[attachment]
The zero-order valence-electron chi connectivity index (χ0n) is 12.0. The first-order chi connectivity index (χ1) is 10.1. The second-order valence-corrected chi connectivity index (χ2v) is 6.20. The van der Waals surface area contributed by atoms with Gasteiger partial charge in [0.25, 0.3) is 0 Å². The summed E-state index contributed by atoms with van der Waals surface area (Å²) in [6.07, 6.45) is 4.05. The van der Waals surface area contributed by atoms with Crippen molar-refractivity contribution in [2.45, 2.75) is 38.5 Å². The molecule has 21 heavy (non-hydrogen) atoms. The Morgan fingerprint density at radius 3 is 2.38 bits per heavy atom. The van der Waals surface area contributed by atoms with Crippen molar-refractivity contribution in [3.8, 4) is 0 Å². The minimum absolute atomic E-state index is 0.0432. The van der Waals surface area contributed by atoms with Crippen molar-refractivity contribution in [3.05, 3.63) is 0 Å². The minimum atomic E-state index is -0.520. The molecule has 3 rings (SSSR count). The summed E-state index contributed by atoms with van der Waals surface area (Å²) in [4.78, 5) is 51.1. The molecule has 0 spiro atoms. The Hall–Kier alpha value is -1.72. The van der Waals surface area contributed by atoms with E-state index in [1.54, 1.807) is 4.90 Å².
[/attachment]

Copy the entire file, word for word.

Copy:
The zero-order valence-electron chi connectivity index (χ0n) is 12.0. The first-order chi connectivity index (χ1) is 10.1. The second-order valence-corrected chi connectivity index (χ2v) is 6.20. The van der Waals surface area contributed by atoms with Gasteiger partial charge in [0.25, 0.3) is 0 Å². The summed E-state index contributed by atoms with van der Waals surface area (Å²) in [6.07, 6.45) is 4.05. The van der Waals surface area contributed by atoms with Crippen molar-refractivity contribution in [2.45, 2.75) is 38.5 Å². The molecule has 21 heavy (non-hydrogen) atoms. The Morgan fingerprint density at radius 3 is 2.38 bits per heavy atom. The van der Waals surface area contributed by atoms with Crippen molar-refractivity contribution in [3.8, 4) is 0 Å². The minimum absolute atomic E-state index is 0.0432. The van der Waals surface area contributed by atoms with Crippen molar-refractivity contribution in [3.05, 3.63) is 0 Å². The minimum atomic E-state index is -0.520. The molecule has 3 rings (SSSR count). The summed E-state index contributed by atoms with van der Waals surface area (Å²) in [4.78, 5) is 51.1. The molecule has 0 spiro atoms. The Hall–Kier alpha value is -1.72. The van der Waals surface area contributed by atoms with E-state index in [1.54, 1.807) is 4.90 Å².